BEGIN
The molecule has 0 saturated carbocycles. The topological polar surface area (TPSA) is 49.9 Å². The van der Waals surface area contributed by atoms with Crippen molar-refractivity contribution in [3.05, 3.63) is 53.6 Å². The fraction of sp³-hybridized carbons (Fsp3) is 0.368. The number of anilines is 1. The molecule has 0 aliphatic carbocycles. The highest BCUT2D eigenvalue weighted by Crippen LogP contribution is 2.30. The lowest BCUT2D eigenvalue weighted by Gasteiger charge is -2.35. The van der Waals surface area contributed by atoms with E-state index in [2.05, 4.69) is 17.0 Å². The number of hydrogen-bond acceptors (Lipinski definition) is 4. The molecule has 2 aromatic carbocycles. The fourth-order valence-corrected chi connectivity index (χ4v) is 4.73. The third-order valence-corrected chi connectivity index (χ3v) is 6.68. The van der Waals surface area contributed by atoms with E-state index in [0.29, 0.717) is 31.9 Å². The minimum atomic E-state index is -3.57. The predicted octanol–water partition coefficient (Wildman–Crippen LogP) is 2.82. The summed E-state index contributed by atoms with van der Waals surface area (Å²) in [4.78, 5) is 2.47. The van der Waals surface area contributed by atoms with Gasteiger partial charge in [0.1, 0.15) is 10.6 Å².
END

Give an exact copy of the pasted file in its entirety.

The molecule has 0 saturated carbocycles. The topological polar surface area (TPSA) is 49.9 Å². The van der Waals surface area contributed by atoms with Crippen molar-refractivity contribution in [3.05, 3.63) is 53.6 Å². The fraction of sp³-hybridized carbons (Fsp3) is 0.368. The number of anilines is 1. The molecule has 0 aliphatic carbocycles. The highest BCUT2D eigenvalue weighted by Crippen LogP contribution is 2.30. The lowest BCUT2D eigenvalue weighted by Gasteiger charge is -2.35. The van der Waals surface area contributed by atoms with E-state index in [2.05, 4.69) is 17.0 Å². The number of hydrogen-bond acceptors (Lipinski definition) is 4. The molecule has 2 aromatic carbocycles. The fourth-order valence-corrected chi connectivity index (χ4v) is 4.73. The third-order valence-corrected chi connectivity index (χ3v) is 6.68. The van der Waals surface area contributed by atoms with E-state index in [0.29, 0.717) is 31.9 Å². The minimum atomic E-state index is -3.57. The predicted octanol–water partition coefficient (Wildman–Crippen LogP) is 2.82. The summed E-state index contributed by atoms with van der Waals surface area (Å²) in [4.78, 5) is 2.47. The van der Waals surface area contributed by atoms with Gasteiger partial charge in [0.1, 0.15) is 10.6 Å².